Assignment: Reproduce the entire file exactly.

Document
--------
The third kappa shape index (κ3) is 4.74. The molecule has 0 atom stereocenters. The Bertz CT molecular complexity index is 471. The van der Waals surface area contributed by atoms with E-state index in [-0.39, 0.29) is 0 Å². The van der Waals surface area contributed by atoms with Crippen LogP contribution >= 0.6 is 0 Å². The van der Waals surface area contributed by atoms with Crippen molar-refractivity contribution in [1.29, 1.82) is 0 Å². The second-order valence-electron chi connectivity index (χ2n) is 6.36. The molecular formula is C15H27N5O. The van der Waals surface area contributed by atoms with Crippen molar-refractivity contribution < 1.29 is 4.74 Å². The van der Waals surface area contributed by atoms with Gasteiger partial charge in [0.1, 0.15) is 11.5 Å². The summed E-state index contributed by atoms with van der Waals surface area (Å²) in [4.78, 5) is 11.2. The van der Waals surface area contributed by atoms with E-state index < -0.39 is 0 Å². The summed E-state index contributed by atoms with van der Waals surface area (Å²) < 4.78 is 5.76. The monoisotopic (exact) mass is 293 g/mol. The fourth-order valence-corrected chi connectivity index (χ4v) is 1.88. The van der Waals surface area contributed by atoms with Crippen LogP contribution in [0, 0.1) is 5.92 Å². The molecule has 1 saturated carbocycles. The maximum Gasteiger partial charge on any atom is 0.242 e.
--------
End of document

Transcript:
The third kappa shape index (κ3) is 4.74. The molecule has 0 atom stereocenters. The Bertz CT molecular complexity index is 471. The van der Waals surface area contributed by atoms with E-state index in [-0.39, 0.29) is 0 Å². The van der Waals surface area contributed by atoms with Crippen LogP contribution >= 0.6 is 0 Å². The van der Waals surface area contributed by atoms with Crippen molar-refractivity contribution in [1.29, 1.82) is 0 Å². The second-order valence-electron chi connectivity index (χ2n) is 6.36. The molecular formula is C15H27N5O. The van der Waals surface area contributed by atoms with Crippen molar-refractivity contribution < 1.29 is 4.74 Å². The van der Waals surface area contributed by atoms with Gasteiger partial charge in [0.1, 0.15) is 11.5 Å². The summed E-state index contributed by atoms with van der Waals surface area (Å²) in [4.78, 5) is 11.2. The van der Waals surface area contributed by atoms with E-state index < -0.39 is 0 Å². The summed E-state index contributed by atoms with van der Waals surface area (Å²) < 4.78 is 5.76. The monoisotopic (exact) mass is 293 g/mol. The fourth-order valence-corrected chi connectivity index (χ4v) is 1.88. The van der Waals surface area contributed by atoms with Crippen LogP contribution in [0, 0.1) is 5.92 Å². The molecule has 1 saturated carbocycles. The maximum Gasteiger partial charge on any atom is 0.242 e.